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Urea? pH level of it?

  1. Jun 26, 2005 #1
    Urea!?! pH level of it?

    Does anyone know the pH level of Urea or Sweat? I can't seem to find this info anywhere, although I think both is basic since they contain ammonia.
     
  2. jcsd
  3. Jun 27, 2005 #2
    Isn't ammonia NH3 ?? And hence would more likely be acidic (as basic requires OH- ions). Also, it would only be acidic if H+ ions dissociated from the ammonia, which can happen. I'm not sure what else is in sweat... but thats my two cents........
    Don't forget that pH is also a measure of concentration, so you would need to know what the concentration of urea in your samples is.

    OK........ just found a website that is probably going to get you as far as you can

    http://en.wikipedia.org/wiki/Urea

    it should be some help.
     
    Last edited: Jun 27, 2005
  4. Jul 1, 2005 #3
    Urea reacts with water to form ammonium ions and carbonate ions.
    Indeed alkaline.
     
  5. Nov 12, 2009 #4
    Re: Urea!?! pH level of it?




    pH of ammonia is near about 9.5.

    Its basicity is due to the generation of NH4+ ion in the Aquas soln.........
     
  6. Nov 12, 2009 #5

    Borek

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    Re: Urea!?! pH level of it?

    Not only this is not physics, but none of the answers given so far is correct...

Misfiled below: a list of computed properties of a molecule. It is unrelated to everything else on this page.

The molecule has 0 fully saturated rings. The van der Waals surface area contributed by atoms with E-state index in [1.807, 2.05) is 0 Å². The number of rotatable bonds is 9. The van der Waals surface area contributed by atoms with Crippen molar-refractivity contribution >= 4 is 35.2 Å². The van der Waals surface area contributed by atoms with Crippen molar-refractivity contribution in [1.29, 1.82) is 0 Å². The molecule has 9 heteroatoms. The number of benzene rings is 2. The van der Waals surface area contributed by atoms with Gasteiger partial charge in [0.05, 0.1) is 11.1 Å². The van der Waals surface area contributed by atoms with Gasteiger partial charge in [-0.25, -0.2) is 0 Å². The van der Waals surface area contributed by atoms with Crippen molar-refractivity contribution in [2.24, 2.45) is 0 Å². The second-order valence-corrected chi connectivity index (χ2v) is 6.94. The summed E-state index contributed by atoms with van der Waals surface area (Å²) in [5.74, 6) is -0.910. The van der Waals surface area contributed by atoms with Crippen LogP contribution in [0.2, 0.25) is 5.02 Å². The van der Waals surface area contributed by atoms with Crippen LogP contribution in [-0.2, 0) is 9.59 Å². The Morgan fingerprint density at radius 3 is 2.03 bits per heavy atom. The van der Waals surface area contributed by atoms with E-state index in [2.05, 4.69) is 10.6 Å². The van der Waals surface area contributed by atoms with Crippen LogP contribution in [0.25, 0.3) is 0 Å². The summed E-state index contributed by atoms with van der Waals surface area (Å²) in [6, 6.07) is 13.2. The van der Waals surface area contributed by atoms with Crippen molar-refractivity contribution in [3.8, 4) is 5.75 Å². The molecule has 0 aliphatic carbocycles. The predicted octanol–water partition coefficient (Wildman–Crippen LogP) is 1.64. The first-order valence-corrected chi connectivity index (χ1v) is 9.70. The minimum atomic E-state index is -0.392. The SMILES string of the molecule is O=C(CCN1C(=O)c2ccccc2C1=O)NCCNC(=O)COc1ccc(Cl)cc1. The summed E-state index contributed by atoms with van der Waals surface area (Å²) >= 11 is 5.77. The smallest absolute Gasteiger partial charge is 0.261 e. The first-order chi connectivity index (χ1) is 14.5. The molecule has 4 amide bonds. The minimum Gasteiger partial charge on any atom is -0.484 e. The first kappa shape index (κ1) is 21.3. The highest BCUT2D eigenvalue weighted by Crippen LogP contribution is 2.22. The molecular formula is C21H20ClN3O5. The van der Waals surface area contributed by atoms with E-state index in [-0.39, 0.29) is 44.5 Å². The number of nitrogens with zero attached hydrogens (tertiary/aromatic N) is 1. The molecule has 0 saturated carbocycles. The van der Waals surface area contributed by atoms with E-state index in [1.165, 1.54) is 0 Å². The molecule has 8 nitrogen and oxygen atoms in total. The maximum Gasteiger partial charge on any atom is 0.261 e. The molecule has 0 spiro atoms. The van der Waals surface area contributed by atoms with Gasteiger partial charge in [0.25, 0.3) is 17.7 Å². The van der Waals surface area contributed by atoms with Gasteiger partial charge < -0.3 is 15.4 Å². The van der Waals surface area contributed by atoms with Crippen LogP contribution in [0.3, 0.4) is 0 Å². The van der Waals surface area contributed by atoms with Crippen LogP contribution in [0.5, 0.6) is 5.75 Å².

No such thing as pH of urea. If anything, there is pH of urea solution - and it depends on the urea concentration. Same holds for every acid/base, weak and strong.

    I feel like the OP asks about pH of URINE and sweat. These are variable and depend on the diet and health condition.

    Now, ammonia is NH3 - that's correct. Its solutions are basic, bacause it reacts with water generating OH-:

    NH3 + H2O <-> NH4+ + OH-

    Equilibrium constant for this reaction is about 1.8*10-5 - so ammonia is a weak base. Brønsted-Lowry's base to be precise. See pH calculation lectures for more details.

    I don't have exact data for urea at hand, but its solutions are slightly alkaline as well - for the same reason, urea is a Brønsted-Lowry's base and reacts with water.

    However, reaction of urea with water mentioned by primarygun:

    is different. That's hydrolyzis that decomposes urea, so the solution is no longer solution of urea.
     
    Last edited by a moderator: Aug 13, 2013
  7. Nov 13, 2009 #6

    chemisttree

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    Re: Urea!?! pH level of it?

    A 10% solution of urea yields a pH of about 7.2 (Merck Index, 11th Ed., p. 9789). It develops an odor of NH3 (which is actually NH3, BTW) as a solid. Upon heating it forms biuret and ammonia. Further heating yields cyanuric acid.

    2 NH2CONH2 -------> NH2CONHCONH2 (biuret) + NH3

    According to Merck the above reaction won't occur unless urea is heated to above its melting point, but if you look carefully at reagent grade material, you will notice that it is a prill. A prill is formed by melting something and dropping it from a height sufficient for it to cool to a solid before it lands on the ground. Thus all reagent grade urea tests positive for biuret.

    Please don't necropost! This thread is over 4 years old!
     
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